if the real estate connected to that business is not protected. The current property rights in Haiti do not protect owners from government seizure, looters or competing claims to ownership. An insurance company would certainly be unwilling to insure a business or home if a clear title to the property is not available.
A fair impartial judiciary upholding a fair and non-discriminatory civil code of law ensures property owners that their property will be protected and their investments will be free to yield profits.
Amnesty International recently released recommendations for solving the crisis in Haiti. One recommendation calls for a commitment to disarming the rebel forces and the militias, but what Amnesty should be calling for is a reform of the system that causes crime and lawlessness. A disarmed Haiti would not only be at the mercy of criminals, it would lose the only form of political discourse that seems to
have an effect on its leaders. Many citizens carry guns for personal protection, as do foreign humanitarian workers. Haitians, with a poorly funded and inadequately trained police force, simply cannot and do not depend on the local police forces for protection from crime.
It should be underscored that the militias and rebel forces are the people of Haiti. Citizens are out of patience with ineffective, corrupt and selfish leaders who have repeatedly neglected to protect them. Since the electoral process has failed over and over again, armaments are one of the only effective tools citizens can use to defend their rights and bring about political change.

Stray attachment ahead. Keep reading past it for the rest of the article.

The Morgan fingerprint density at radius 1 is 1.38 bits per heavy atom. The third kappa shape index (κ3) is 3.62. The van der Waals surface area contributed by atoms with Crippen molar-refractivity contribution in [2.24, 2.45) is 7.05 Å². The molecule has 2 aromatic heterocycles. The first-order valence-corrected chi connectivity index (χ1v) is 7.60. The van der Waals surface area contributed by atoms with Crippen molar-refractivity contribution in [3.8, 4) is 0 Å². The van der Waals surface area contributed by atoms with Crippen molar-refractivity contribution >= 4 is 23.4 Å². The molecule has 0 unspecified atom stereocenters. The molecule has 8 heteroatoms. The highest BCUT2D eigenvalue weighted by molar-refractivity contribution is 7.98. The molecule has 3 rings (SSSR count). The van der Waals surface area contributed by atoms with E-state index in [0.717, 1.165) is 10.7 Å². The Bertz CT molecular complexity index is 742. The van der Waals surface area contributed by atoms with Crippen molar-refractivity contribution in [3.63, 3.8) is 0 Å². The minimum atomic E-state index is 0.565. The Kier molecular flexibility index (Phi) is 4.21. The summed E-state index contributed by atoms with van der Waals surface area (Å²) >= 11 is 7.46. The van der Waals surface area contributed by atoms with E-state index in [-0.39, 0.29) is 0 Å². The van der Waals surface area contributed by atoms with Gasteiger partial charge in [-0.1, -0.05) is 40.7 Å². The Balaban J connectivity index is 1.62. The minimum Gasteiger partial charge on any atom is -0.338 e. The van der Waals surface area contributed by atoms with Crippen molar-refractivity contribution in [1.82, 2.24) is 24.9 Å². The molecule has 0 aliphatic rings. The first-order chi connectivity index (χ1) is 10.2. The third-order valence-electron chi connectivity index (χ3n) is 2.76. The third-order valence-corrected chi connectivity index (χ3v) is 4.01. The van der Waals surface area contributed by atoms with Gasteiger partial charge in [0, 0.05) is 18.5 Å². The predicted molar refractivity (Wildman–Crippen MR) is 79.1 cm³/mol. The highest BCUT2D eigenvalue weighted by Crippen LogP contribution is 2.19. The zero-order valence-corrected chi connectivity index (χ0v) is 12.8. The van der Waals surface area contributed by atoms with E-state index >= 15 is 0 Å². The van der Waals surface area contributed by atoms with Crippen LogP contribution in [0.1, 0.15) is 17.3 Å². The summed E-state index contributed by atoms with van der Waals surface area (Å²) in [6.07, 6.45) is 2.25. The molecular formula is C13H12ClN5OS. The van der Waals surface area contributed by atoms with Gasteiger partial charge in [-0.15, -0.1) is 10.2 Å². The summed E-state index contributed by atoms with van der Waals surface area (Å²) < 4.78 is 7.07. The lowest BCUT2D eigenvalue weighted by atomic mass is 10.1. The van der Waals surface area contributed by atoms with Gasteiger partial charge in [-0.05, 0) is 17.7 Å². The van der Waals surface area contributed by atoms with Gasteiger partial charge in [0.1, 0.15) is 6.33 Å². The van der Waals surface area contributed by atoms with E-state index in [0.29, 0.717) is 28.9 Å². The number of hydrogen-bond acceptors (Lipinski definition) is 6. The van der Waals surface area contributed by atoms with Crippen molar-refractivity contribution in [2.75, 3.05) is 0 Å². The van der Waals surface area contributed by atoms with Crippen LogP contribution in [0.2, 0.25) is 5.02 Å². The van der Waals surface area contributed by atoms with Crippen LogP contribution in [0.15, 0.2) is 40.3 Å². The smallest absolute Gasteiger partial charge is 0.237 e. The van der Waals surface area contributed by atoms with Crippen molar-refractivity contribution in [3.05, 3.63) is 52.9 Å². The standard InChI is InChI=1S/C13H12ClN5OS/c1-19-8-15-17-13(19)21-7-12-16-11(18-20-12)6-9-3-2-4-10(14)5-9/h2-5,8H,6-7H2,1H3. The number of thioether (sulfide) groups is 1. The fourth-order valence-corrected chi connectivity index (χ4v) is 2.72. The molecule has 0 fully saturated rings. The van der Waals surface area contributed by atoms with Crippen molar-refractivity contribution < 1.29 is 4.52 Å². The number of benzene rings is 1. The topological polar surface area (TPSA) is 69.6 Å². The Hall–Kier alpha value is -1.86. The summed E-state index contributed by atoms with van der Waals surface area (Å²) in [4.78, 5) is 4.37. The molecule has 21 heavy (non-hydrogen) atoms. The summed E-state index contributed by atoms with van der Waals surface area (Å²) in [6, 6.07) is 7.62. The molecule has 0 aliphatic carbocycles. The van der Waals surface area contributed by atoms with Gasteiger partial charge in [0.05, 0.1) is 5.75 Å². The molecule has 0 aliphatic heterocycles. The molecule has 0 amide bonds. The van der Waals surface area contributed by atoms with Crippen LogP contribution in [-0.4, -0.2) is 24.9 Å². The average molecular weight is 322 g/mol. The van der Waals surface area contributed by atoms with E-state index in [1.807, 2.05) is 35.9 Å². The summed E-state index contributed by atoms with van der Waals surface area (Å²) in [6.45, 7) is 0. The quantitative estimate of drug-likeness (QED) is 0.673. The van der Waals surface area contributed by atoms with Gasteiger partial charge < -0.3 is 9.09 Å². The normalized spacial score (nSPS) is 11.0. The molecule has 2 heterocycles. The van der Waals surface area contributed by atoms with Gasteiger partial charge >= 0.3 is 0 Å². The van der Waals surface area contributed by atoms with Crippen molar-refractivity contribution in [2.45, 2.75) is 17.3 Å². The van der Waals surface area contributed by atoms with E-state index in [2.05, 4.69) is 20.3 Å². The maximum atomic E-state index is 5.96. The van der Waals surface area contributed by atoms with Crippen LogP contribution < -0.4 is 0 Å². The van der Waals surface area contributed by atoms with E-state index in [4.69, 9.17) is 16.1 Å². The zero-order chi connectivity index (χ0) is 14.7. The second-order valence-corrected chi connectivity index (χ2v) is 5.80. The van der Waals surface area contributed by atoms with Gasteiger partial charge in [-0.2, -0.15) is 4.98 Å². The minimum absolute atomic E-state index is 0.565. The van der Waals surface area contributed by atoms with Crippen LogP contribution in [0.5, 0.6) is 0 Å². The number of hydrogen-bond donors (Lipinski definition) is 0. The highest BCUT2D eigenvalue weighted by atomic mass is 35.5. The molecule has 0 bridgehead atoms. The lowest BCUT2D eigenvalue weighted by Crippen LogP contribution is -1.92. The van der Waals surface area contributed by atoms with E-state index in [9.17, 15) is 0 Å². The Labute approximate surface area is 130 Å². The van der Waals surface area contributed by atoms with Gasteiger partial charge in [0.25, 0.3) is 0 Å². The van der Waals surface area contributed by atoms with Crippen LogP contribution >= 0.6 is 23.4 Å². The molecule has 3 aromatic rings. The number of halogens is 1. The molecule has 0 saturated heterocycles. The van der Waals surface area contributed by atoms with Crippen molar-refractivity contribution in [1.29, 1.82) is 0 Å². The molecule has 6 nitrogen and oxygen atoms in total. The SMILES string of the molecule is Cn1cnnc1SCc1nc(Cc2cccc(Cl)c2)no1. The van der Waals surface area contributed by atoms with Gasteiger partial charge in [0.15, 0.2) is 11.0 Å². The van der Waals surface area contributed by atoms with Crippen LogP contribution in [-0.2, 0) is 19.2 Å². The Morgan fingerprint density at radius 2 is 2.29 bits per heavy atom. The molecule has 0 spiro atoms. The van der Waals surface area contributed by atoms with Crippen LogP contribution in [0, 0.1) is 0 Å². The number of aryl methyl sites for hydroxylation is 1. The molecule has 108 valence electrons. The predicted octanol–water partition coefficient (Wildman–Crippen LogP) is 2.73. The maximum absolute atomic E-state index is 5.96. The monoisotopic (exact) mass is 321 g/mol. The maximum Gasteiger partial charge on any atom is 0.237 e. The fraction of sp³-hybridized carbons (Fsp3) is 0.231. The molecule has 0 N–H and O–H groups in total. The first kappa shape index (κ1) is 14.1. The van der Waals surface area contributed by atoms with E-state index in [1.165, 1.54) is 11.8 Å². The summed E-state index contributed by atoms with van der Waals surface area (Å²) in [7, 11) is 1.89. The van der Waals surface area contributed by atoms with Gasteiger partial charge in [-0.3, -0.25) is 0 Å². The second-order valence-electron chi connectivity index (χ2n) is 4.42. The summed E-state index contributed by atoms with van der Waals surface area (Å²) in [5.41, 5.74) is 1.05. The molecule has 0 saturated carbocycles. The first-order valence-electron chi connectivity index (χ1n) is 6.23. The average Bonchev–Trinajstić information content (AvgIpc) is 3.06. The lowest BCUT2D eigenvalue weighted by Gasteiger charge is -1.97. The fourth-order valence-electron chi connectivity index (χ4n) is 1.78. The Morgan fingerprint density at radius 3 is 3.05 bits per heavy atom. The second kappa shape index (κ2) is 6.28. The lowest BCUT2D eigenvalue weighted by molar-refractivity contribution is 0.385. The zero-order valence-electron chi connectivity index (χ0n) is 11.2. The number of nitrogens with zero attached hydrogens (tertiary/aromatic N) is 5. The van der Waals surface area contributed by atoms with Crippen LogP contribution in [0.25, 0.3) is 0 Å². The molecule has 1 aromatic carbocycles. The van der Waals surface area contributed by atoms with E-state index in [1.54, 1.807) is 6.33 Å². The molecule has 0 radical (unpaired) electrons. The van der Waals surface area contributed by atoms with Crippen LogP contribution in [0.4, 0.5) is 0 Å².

While on a trip to Haiti, Jon Smorenborg, a Dutch man who runs an orphanage, told me he never leaves the grounds of his orphanage without his pistol and keeps armed guards for security. A recent Wall Street Journal article described the story of an American woman who runs a school and hospital that experienced the theft of over $7,000 worth of don
ated food and supplies from their warehouse in City Soleil. People don't necessarily break in to steal TVs and stereos; more often than not they break in to steal food and medical supplies.
Nearly every home in Port-Au-Prince is surrounded by a high fence topped with spikes or broken bottles (for those that can't afford expensive iron work). These fences are not simply a part of their indigenous culture; they are there to keep burglars out of their homes. Crime is a primary form of sustenance for some Haitians. In the confusion following the fall of Saddam Hussein in Iraq, the men of many villages armed themselves and took up the responsibility of protecting their own and their neighbors property from roving bands of looters because there was no police force, or it what remaining forces there were after the fall of the Ba'athist regime could not be depended upon to protect the people.
Haiti desperately needs to reform their laws, their judiciary and their property rights system.
The spirit of these reforms will take time to have a positive effect on the actions and the attitudes of the people and must be more than just words on paper. Just as the world has witnessed the impracticality of installing an instant democracy in Iraq, Haiti will have to experience growing pains if they ever to hope to call themselves free. Even though they liberated themselves from the shackles of slavery 200 years ago, few have enjoyed freedom.
The ideas are simple, but never let it be said that they are easy. A system to establish ownership without excessive hindrance and a code of laws that vigorously protects ownership are a good start.